The point of view from a victim

Home   The point of view from a victim

Susan Faler, Community Relations Director

SOS has four programs which help empower and advocate for victims and family affected by sexual and domestic violence, child abuse and neglect. Our services are offered in Chase, Coffey, Greenwood, Lyon, Morris and Osage. We are diverse in our funding from grants to individual donations and events.

Now, let’s take a walk in the shoes of a victim. To those of us who work with victims, it’s no surprise they often don’t report abuse or that they return to the abusive situation. As a matter of fact, on average, a victim will try to leave seven times, before leaving for good.  Why? Because abusers use a variety of tactics to gain and maintain power and control over the victim. They often choose the circumstances of their violence, including the amount of injury inflicted by their acts. They bare sole responsibility for their actions.

Victims may experience a combination of tactics for the abuse to gain and maintain power over them including:

  • Coercion, threat making and/or carrying out threats to do something to hurt; threatening to leave, commit suicide, report them to welfare, make the victim drop charges or not testify or make them do illegal things.
  • Intimidation by using looks, actions, gesture, destroying property, abusing pets or displaying weapons.
  • Emotional abuse by putting the victim down, calling them names, making them think they‘re crazy, playing mind games, humiliation, making them feel bad about themselves or feel guilty.
  • Isolation by controlling what they do, who they see and talk to, what they read, where they go, limiting outside involvement, using jealousy to justify actions.
  • Using children to make them feel guilty about the children, using children to relay messages, using visitation to harass them, threatening to take children away.
  • Use economic abuse preventing them from getting or keeping a job, making the victim ask for money, giving them an allowance, taking their money, not letting them know about or have access to family income.
  • Minimizing, denying or blaming the victim by making light of the abuse and not taking concerns about it seriously. Saying the abuse didn’t happen, shifting responsibility for abusive behavior or saying the victim caused the abuse.

Victims consider staying for these reasons:

  • Abuser may threaten to severely injure or kill them or their children if they leave
  • Lack of affordable housing
  • Loss of economic resources
  • Abuser promises they will change
  • Cultural, societal or religious beliefs about marriage, families and children
  • Concerns about children having two parents in the home
  • Immigration issues.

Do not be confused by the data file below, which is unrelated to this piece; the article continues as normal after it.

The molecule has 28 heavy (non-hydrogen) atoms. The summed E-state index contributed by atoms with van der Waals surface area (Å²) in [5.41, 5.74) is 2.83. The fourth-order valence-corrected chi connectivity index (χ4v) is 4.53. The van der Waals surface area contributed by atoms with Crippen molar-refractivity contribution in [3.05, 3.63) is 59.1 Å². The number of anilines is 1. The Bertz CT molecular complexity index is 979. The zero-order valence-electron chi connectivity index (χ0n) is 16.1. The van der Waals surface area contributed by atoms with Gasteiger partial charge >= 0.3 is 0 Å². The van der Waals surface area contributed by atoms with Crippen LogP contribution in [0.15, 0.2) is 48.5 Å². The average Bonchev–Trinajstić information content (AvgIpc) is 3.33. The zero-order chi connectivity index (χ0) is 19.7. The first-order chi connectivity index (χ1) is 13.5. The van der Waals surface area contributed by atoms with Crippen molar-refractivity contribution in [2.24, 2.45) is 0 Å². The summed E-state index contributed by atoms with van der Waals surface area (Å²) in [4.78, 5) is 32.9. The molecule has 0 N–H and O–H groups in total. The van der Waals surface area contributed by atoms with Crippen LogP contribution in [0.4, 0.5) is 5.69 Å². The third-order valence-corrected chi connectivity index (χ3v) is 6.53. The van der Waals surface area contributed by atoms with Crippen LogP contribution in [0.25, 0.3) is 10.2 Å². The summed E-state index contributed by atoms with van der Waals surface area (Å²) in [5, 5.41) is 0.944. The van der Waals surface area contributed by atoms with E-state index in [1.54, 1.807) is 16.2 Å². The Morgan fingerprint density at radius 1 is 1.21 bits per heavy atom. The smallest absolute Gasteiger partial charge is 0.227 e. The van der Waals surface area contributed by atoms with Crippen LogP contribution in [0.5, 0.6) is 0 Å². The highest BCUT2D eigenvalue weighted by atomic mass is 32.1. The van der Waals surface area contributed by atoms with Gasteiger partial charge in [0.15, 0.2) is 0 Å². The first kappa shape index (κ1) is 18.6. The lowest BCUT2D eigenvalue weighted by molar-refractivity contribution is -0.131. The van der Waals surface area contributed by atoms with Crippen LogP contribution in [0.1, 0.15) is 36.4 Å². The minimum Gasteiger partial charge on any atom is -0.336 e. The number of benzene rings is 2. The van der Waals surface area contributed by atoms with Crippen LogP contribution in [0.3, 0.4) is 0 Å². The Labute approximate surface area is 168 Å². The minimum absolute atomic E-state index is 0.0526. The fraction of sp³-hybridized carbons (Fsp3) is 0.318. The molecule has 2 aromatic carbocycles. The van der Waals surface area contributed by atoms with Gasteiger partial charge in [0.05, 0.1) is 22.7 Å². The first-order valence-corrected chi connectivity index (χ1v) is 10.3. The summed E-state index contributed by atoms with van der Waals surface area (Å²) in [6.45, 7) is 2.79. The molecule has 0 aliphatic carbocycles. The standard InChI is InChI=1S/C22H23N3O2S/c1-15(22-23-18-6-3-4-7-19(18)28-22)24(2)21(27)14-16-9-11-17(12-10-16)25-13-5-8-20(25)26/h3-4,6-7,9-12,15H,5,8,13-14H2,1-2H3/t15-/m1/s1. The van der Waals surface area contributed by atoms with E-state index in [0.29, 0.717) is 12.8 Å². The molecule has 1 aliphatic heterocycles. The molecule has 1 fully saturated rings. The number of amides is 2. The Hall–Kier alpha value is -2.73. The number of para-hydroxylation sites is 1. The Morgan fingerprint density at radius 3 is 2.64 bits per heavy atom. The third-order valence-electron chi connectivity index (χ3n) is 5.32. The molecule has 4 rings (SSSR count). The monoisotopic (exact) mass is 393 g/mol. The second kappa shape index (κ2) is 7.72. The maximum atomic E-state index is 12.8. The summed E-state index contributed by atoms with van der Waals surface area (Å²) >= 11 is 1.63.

SOS staff is educated in working with victims. They provide counseling and safety planning as well as support for the victim. They NEVER tell the victim what to do, it is the client’s decision to go or stay.

Here’s a poem an SOS client wrote about her experience. Read it slowly. Put yourself in her shoes and soak in each line, for we can’t really understand another person’s experiences until we’ve walked in their shoes.

“When I Recover”

When I recover:  I will call myself beautiful and mean it

When I recover:  I won’t be paranoid when my boyfriend puts his arms around my waist

When I recover:  I will thank him for saving me

When I recover:  Compliments won’t feel like lies

When I recover:  Showers won’t burn

When I recover:  I’ll trust myself with my prescriptions

When I recover:  I won’t flinch every time my boyfriend touches me.

When I recover:  I won’t blame myself anymore

When I recover:  My memories won’t haunt me anymore

When I recover:  I will get tattoos because I want them, not just for the pain

When I recover:  I will be able to believe him when he says “you’re beautiful”

When I recover:  I will take my medicine correctly

When I recover:  I won’t have to apologize for being quiet

When I recover:  I won’t worry that he’s cheating on me

When I recover:  I won’t regret having my children

When I recover:  I will be able to walk away

When I recover:  Love will be love not just not wanting to be alone

When I recover:  I won’t be tempted to take apart my sharpener

When I recover:  Diet pills and water won’t be my main food group

When I recover:  I won’t be afraid to be alone

When I recover:  I won’t need inspirational quotes

When I recover:  I will love myself as much as I love him

When I recover:  My thoughts will be mine again

When I recover:  I won’t have a “When I recover list”

When I recover:  I will be a good mommy

To schedule an SOS speaker for your classroom, church, civic or service organization, contact Susan Faler, 620-343-8799 or sfaler@soskansas.com  For more information about SOS visit www.soskansas.com; “Like” us Facebook: SOS, Inc.; or follow us on Twitter: @SOSKansas